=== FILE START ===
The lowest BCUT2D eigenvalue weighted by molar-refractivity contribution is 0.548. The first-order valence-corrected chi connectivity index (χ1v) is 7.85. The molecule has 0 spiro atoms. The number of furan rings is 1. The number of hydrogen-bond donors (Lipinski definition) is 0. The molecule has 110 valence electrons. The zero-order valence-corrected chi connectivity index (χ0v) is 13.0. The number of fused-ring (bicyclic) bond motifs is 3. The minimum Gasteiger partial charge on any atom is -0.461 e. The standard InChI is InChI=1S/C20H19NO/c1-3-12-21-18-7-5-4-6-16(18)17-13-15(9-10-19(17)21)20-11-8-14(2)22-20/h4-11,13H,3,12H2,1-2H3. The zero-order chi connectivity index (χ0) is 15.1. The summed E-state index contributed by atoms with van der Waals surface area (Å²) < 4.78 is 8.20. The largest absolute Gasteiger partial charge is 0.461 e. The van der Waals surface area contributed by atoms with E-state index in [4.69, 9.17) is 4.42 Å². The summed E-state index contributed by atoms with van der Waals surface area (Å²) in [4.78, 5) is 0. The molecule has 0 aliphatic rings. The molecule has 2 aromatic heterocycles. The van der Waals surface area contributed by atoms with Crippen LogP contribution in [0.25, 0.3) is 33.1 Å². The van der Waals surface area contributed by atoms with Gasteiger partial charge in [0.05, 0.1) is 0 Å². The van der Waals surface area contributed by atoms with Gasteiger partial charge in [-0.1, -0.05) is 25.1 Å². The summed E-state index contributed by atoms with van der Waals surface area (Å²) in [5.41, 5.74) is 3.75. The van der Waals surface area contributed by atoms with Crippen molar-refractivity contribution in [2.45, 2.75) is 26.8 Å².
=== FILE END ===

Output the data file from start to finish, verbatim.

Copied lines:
The lowest BCUT2D eigenvalue weighted by molar-refractivity contribution is 0.548. The first-order valence-corrected chi connectivity index (χ1v) is 7.85. The molecule has 0 spiro atoms. The number of furan rings is 1. The number of hydrogen-bond donors (Lipinski definition) is 0. The molecule has 110 valence electrons. The zero-order valence-corrected chi connectivity index (χ0v) is 13.0. The number of fused-ring (bicyclic) bond motifs is 3. The minimum Gasteiger partial charge on any atom is -0.461 e. The standard InChI is InChI=1S/C20H19NO/c1-3-12-21-18-7-5-4-6-16(18)17-13-15(9-10-19(17)21)20-11-8-14(2)22-20/h4-11,13H,3,12H2,1-2H3. The zero-order chi connectivity index (χ0) is 15.1. The summed E-state index contributed by atoms with van der Waals surface area (Å²) < 4.78 is 8.20. The largest absolute Gasteiger partial charge is 0.461 e. The van der Waals surface area contributed by atoms with E-state index in [4.69, 9.17) is 4.42 Å². The summed E-state index contributed by atoms with van der Waals surface area (Å²) in [4.78, 5) is 0. The molecule has 0 aliphatic rings. The molecule has 2 aromatic heterocycles. The van der Waals surface area contributed by atoms with Crippen LogP contribution in [0.25, 0.3) is 33.1 Å². The van der Waals surface area contributed by atoms with Gasteiger partial charge in [0.05, 0.1) is 0 Å². The van der Waals surface area contributed by atoms with Gasteiger partial charge in [-0.1, -0.05) is 25.1 Å². The summed E-state index contributed by atoms with van der Waals surface area (Å²) in [5.41, 5.74) is 3.75. The van der Waals surface area contributed by atoms with Crippen molar-refractivity contribution in [2.45, 2.75) is 26.8 Å².